August So Far: Sleep, Exercise, and Rekindling a Creative Spark


I’ve outlined some writing goals and life goals for August.  I’m writing this on August 7, so I thought I’d report  on how the first week went. 

I’m still struggling with sleep, but I have determined that 7 hours a night is not enough for me.  My next test will be to see whether I need 7 1/2 or 8 hours. 

I did manage to exercise three times the first week. I swam twice,  I did chair squats once,  and we took a walk the park once.  At this rate,  I won’t be ready for the 2020 Olympics,  but it’s a good start. 

As far as writing fiction goes, I’m beginning to wonder whether planning plots is really the best move at this point.

After I finished my dissertation, I immediately started writing what I thought would be a novel or novella,  but ended up being alongish short story. 

It’s rubbish, of course,  and by the end I just wanted it to be over. I only finished it at all because giving up so close to the ends would have been a self-sabotaging defeat. 

And I’m still stuck right there, in a mess of my own making. 

I get enough sleep to do well at work, but not enough to have any energy or clarity left after we’ve put the little one to bed. 

Honestly,  I don’t have any desire to write our do anything else after we put Daughter to bed. Most of my experimental cooking is on the weekends, even.

 and I’m not getting to bed early enough to get up an hour early to write or do  whatever before work. 

Still I’m simplifying my goalsfor August:  Forget everything else.  Sleep matters.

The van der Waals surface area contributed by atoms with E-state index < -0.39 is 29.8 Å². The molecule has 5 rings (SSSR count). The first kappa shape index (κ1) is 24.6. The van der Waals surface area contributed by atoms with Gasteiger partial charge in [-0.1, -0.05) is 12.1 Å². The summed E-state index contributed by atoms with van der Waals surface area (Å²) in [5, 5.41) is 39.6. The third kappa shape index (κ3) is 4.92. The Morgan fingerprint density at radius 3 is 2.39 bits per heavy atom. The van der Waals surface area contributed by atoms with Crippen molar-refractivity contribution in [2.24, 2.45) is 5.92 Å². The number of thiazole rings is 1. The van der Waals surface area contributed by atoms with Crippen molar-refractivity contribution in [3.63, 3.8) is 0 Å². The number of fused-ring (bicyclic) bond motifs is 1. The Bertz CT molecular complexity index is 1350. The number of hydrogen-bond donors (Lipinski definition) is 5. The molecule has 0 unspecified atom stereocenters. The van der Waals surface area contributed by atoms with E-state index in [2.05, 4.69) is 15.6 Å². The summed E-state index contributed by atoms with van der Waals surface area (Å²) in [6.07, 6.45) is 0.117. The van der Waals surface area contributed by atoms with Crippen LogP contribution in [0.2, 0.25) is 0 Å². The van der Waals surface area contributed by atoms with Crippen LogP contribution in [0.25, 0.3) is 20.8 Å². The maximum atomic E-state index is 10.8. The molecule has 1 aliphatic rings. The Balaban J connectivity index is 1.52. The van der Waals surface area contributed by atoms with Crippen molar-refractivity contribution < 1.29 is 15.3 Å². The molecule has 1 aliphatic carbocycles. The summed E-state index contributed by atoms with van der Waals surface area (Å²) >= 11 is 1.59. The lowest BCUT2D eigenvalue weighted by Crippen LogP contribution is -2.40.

As for my creative side, I’ll be taking some concrete steps to refill the old gas tank,  beyond just getting more sleep,  but I’ll talk about those in an upcoming post. 

August Life Goals

Yesterday, I shared my progress on my July writing goals and announced my August writing goals.  Today,  I’m setting out my August life goals.

  • Get at least 7.5 hours of sleep each night.
  • Get to bed early enough to write,  read, pray, exercise, or otherwise greet the day
  • Exercise 3 days a week, rain or shine
  • Continue eating a plant-based diet
  • Try to do something actively helpful for someone (family can be included,  but ideally this should reach beyond them)  each day
  • Listen to music, go outside,  and do other things to rejuvenate myself

Well,  that’s more than enough to do for one month. I will  let you know how I did at the end of the month. 

Resistance

Every time I’ve tried to get my stuff together, I’ve always faced resistance. 

When I started exercising,  I would soon get sick or hurt. 

When I started trying to go to bed earlier, 1,000 things would come up to keep me up (a student distraction each night,  it seems).

And when I do get to bed earlier, I always feel worse at first, moody, as if sleep deprivation were an emotional anesthetic.